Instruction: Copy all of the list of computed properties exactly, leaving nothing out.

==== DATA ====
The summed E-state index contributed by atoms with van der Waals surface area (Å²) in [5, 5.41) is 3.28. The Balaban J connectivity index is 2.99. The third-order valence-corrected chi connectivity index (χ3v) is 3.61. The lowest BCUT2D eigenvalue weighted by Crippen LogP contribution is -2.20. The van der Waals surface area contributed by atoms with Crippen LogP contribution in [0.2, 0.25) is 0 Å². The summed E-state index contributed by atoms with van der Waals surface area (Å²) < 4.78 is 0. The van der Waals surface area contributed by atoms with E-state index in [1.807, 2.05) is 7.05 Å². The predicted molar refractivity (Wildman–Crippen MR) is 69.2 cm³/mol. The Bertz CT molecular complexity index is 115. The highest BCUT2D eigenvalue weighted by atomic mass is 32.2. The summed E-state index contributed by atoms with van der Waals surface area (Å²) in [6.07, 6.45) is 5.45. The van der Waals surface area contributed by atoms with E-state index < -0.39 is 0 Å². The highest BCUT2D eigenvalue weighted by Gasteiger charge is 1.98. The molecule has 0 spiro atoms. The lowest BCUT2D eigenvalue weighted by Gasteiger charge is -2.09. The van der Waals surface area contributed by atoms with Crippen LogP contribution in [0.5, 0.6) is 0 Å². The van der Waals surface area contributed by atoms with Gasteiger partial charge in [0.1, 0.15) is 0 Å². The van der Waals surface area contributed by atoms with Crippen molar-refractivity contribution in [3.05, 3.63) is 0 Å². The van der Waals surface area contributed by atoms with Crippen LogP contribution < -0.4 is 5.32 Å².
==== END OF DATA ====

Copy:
The summed E-state index contributed by atoms with van der Waals surface area (Å²) in [5, 5.41) is 3.28. The Balaban J connectivity index is 2.99. The third-order valence-corrected chi connectivity index (χ3v) is 3.61. The lowest BCUT2D eigenvalue weighted by Crippen LogP contribution is -2.20. The van der Waals surface area contributed by atoms with Crippen LogP contribution in [0.2, 0.25) is 0 Å². The summed E-state index contributed by atoms with van der Waals surface area (Å²) < 4.78 is 0. The van der Waals surface area contributed by atoms with E-state index in [1.807, 2.05) is 7.05 Å². The predicted molar refractivity (Wildman–Crippen MR) is 69.2 cm³/mol. The Bertz CT molecular complexity index is 115. The highest BCUT2D eigenvalue weighted by atomic mass is 32.2. The summed E-state index contributed by atoms with van der Waals surface area (Å²) in [6.07, 6.45) is 5.45. The van der Waals surface area contributed by atoms with E-state index < -0.39 is 0 Å². The highest BCUT2D eigenvalue weighted by Gasteiger charge is 1.98. The molecule has 0 spiro atoms. The lowest BCUT2D eigenvalue weighted by Gasteiger charge is -2.09. The van der Waals surface area contributed by atoms with Crippen LogP contribution in [0.5, 0.6) is 0 Å². The van der Waals surface area contributed by atoms with Gasteiger partial charge in [0.1, 0.15) is 0 Å². The van der Waals surface area contributed by atoms with Crippen molar-refractivity contribution in [3.05, 3.63) is 0 Å². The van der Waals surface area contributed by atoms with Crippen LogP contribution < -0.4 is 5.32 Å².